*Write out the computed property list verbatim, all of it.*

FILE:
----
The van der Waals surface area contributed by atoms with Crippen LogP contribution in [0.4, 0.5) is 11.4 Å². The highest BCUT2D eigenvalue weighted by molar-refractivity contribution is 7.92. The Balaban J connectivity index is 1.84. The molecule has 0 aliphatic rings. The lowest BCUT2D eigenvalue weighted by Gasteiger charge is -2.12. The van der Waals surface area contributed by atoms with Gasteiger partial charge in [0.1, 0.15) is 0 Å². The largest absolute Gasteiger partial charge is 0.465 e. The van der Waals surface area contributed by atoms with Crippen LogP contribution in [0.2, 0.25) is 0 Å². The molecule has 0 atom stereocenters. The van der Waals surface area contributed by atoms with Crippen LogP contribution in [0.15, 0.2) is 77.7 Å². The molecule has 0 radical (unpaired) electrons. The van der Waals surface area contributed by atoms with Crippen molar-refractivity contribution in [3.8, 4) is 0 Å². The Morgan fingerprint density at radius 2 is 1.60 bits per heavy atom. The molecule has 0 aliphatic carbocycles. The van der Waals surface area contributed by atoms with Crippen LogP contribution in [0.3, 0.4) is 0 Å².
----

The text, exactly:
The van der Waals surface area contributed by atoms with Crippen LogP contribution in [0.4, 0.5) is 11.4 Å². The highest BCUT2D eigenvalue weighted by molar-refractivity contribution is 7.92. The Balaban J connectivity index is 1.84. The molecule has 0 aliphatic rings. The lowest BCUT2D eigenvalue weighted by Gasteiger charge is -2.12. The van der Waals surface area contributed by atoms with Gasteiger partial charge in [0.1, 0.15) is 0 Å². The largest absolute Gasteiger partial charge is 0.465 e. The van der Waals surface area contributed by atoms with Crippen LogP contribution in [0.2, 0.25) is 0 Å². The molecule has 0 atom stereocenters. The van der Waals surface area contributed by atoms with Crippen LogP contribution in [0.15, 0.2) is 77.7 Å². The molecule has 0 radical (unpaired) electrons. The van der Waals surface area contributed by atoms with Crippen molar-refractivity contribution in [3.8, 4) is 0 Å². The Morgan fingerprint density at radius 2 is 1.60 bits per heavy atom. The molecule has 0 aliphatic carbocycles. The van der Waals surface area contributed by atoms with Crippen LogP contribution in [0.3, 0.4) is 0 Å².